7 years after late-night raises, reforms of legislature unsubstantial
HARRISBURG — Little substantial government reform has resulted since the General Assembly's middle-of-the-night pay raise in 2005 that roused public anger and caused its repeal four months later, two citizen groups said Monday.
Pennsylvania's legislature still allows stealth legislation, late-night votes and unaccountable per diems for legislators, the reformers contend, releasing a list of payments to lawmakers in 2011 that showed taxpayers shelled out $2.2 million for House and Senate members' flat-rate daily stipends of up to $163.
Some lawmakers benefit from a “pension bump” they received from the failed 2005 pay hike, the citizen advocates said. Even with its repeal, the base salary for legislators grew 17 percent — from $69,648 to $82,026 — through automatic yearly cost-of-living adjustments.
Eric Epstein, co-founder of Rock the Capital, said “nothing has changed” except that the House agreed to match the Senate's contribution of 1 percent of pay toward members' health care costs. When lawmakers retire or lose their seats in an election, they still get health insurance for life and “Cadillac pensions,” Epstein said.
That assessment angered legislative spokesmen for both political parties, who contend much has changed at the Capitol.
“Who elected him to speak for you and me?” said Stephen Miskin, spokesman for House Republicans.
“Anyone who claims that little changed simply has not been paying attention,” said Bill Patton, spokesman for House Democrats. “More than half the current members were not even in the House in 2005. That turnover and the arrival of new people is a tremendous change on its face. Nothing stays the same and things are very different indeed than they were in the middle of the last decade.”
Erik Arneson, spokesman for Senate Republicans, said “any objective observer can see the many clear and substantial improvements” in how the General Assembly operates. “There's really no comparison, if the analysis is unbiased,” he said.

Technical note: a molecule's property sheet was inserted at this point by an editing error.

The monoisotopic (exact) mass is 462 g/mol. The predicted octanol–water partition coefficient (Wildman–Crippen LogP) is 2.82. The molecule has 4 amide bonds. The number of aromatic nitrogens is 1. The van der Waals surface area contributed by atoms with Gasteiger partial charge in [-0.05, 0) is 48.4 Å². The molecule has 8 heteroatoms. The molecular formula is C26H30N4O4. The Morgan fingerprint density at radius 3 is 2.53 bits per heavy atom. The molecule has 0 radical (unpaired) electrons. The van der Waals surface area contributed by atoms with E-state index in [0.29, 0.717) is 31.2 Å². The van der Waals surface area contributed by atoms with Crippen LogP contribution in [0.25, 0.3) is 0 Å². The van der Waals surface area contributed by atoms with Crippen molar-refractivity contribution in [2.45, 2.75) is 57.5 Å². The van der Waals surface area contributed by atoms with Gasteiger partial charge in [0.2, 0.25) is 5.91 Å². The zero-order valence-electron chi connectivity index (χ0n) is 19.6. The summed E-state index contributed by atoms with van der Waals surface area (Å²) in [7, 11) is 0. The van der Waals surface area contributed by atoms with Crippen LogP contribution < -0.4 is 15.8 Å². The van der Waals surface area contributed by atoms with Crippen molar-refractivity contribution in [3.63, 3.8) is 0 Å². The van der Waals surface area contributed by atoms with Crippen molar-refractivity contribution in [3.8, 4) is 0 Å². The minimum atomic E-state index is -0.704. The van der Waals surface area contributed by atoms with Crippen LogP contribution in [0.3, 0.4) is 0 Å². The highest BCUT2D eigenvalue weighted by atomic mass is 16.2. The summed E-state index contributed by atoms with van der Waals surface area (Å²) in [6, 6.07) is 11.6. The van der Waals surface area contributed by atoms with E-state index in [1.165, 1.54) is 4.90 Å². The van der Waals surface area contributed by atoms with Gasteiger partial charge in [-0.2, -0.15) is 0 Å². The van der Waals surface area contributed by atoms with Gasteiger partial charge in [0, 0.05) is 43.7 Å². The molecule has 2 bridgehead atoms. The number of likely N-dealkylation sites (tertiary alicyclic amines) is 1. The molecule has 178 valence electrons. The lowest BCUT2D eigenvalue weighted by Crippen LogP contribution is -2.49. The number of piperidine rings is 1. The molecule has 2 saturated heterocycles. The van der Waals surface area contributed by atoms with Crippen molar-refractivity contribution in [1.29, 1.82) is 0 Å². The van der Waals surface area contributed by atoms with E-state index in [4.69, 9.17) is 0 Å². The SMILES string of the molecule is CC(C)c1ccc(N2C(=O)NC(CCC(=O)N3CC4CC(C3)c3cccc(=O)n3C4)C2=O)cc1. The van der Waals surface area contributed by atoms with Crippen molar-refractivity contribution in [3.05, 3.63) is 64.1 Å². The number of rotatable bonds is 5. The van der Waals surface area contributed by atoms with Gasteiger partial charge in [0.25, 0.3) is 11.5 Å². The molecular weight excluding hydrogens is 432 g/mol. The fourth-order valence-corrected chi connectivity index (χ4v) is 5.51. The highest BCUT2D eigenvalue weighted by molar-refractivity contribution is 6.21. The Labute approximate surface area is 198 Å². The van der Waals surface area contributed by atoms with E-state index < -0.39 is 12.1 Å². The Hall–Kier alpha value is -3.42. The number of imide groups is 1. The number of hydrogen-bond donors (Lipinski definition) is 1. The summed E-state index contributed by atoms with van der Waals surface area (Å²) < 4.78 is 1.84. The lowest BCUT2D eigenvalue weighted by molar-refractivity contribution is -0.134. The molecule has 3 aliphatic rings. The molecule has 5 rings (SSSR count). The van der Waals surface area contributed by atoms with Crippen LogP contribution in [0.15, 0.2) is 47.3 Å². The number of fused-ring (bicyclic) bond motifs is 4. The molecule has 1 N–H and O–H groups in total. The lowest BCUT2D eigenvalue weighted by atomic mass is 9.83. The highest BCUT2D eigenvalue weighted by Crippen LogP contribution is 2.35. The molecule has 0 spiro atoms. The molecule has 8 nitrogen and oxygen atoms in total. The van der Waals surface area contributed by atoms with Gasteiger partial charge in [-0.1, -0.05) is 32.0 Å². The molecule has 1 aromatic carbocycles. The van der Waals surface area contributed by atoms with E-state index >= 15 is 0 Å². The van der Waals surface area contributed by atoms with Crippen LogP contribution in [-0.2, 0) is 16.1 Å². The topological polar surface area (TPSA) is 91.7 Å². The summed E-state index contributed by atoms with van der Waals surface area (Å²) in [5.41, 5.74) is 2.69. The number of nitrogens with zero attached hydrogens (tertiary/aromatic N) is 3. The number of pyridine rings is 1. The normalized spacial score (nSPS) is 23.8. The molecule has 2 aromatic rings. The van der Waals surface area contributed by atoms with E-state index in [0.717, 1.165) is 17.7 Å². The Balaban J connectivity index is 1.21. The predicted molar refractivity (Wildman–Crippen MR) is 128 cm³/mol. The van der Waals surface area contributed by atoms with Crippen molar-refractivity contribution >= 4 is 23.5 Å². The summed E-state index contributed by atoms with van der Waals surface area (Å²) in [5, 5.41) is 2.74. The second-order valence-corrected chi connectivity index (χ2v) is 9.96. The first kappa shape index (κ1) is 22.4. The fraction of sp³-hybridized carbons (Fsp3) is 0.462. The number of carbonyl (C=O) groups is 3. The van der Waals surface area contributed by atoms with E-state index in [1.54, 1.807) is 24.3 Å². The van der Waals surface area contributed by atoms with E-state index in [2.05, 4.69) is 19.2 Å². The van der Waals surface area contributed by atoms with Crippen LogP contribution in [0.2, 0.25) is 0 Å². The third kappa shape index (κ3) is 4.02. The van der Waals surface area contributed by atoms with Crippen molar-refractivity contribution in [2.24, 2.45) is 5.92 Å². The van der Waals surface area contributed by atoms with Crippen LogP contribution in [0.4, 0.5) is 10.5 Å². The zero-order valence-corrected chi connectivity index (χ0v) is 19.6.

Christopher Borick, a political science professor at Muhlenberg College in Allentown, said the body might not be radically reformed but “you have to give the Legislature a little bit of credit. They have tried to change the way business is done.”
Still, Epstein said remarkably little reform occurred given a wholesale change in leadership through voters' choices and the convictions of a number of Democrats and Republicans in corruption scandals.
Juries convicted six former leaders of crimes related to using public resources for campaigns, while two pleaded guilty. Most of them helped steer through the failed pay hike that would have raised lawmakers' salaries 16 to 54 percent.
“Just like before the pay raise, we saw stealth legislation and suspension of the rules to allow late-night voting again,” said Tim Potts, co-founder of Democracy Rising PA.
Lawmakers last month brushed by a rule they had imposed to put an 11 p.m. curfew on voting so that legislative leaders no longer could use late votes to get tired member to agree to proposals.
Epstein released the list of per diem payments -- money intended to cover lodging and food when lawmakers attend voting sessions or committee meetings.
Rep. Mark Cohen, D-Philadelphia, claimed the most — $39,333. The next-highest House member was Rep. Christopher Sainato, a Democrat who represents Lawrence County and part of Beaver County, with $31,357; Rep. Dom Costa, D-Stanton Heights, claimed $31,128. The Tribune-Review could not reach Cohen, Sainato or Costa for comment.
Also in the top 10 were Rep. John Maher, R-Upper St. Clair, $25,192; Rep. Peter Daley, D-Washington County, $24,206; and Rep. Paul Costa, D-Turtle Creek, $23,375. The Trib could not reach Maher or Daley.
Paul Costa said being a member of the House Appropriations Committee accounted for some of his travel and lodging costs. “That's three weeks worth of hearings. I attended every single one. I've never missed a day or session and very rarely missed committee meetings.”
Costa said he also travels to Harrisburg more often as the Allegheny County delegation chair.
Rep. Joe Preston, D-East Liberty, who collected $21,671 in per diems, cited his duties as minority chairman of the House Consumer Affairs Committee.
House Minority Leader Frank Dermody, D-Oakmont, collected $19,979 in per diems last year. “He's the Democratic leader of the House, which requires him to spend a large number of days in Harrisburg and around the state,” Patton said. “In 2011 in particular, his duties with the reapportionment committee increased his time spent in Harrisburg.”
Sen. Tim Solobay, D-Canonsburg, claimed the most per diems in the Senate with $16,842. The Trib could not reach him, either.
Epstein questioned why several Harrisburg-area lawmakers within commuting distance collected per diems exceeding $1,000.
Brad Bumsted is state Capitol reporter for Trib Total Media. He can be reached at 717-787-1405 or firstname.lastname@example.org. Megan Guza is a staff writer for Trib Total Media. She can be reached at 412-380-5644 or email@example.com.
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